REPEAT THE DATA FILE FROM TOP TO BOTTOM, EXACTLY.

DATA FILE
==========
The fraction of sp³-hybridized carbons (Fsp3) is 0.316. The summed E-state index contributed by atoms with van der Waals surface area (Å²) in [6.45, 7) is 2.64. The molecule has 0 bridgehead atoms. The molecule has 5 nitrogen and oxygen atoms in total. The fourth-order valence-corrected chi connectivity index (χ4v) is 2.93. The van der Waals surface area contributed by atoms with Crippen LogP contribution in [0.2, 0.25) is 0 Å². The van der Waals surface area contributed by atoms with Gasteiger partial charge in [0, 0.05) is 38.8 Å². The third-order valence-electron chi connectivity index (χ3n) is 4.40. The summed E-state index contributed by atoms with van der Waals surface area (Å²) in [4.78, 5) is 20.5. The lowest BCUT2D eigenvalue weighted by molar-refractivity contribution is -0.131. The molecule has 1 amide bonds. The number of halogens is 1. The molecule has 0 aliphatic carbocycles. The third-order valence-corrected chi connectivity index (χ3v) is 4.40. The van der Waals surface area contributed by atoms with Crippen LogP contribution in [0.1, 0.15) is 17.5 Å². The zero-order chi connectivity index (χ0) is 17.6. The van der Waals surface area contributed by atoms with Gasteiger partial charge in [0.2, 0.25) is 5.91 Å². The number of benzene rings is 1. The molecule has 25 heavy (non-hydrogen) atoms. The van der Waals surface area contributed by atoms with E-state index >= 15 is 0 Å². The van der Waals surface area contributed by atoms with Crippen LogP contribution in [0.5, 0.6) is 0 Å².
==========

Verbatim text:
The fraction of sp³-hybridized carbons (Fsp3) is 0.316. The summed E-state index contributed by atoms with van der Waals surface area (Å²) in [6.45, 7) is 2.64. The molecule has 0 bridgehead atoms. The molecule has 5 nitrogen and oxygen atoms in total. The fourth-order valence-corrected chi connectivity index (χ4v) is 2.93. The van der Waals surface area contributed by atoms with Crippen LogP contribution in [0.2, 0.25) is 0 Å². The van der Waals surface area contributed by atoms with Gasteiger partial charge in [0, 0.05) is 38.8 Å². The third-order valence-electron chi connectivity index (χ3n) is 4.40. The summed E-state index contributed by atoms with van der Waals surface area (Å²) in [4.78, 5) is 20.5. The lowest BCUT2D eigenvalue weighted by molar-refractivity contribution is -0.131. The molecule has 1 amide bonds. The number of halogens is 1. The molecule has 0 aliphatic carbocycles. The third-order valence-corrected chi connectivity index (χ3v) is 4.40. The van der Waals surface area contributed by atoms with Crippen LogP contribution in [0.1, 0.15) is 17.5 Å². The zero-order chi connectivity index (χ0) is 17.6. The van der Waals surface area contributed by atoms with Gasteiger partial charge in [0.2, 0.25) is 5.91 Å². The number of benzene rings is 1. The molecule has 25 heavy (non-hydrogen) atoms. The van der Waals surface area contributed by atoms with E-state index >= 15 is 0 Å². The van der Waals surface area contributed by atoms with Crippen LogP contribution in [0.5, 0.6) is 0 Å².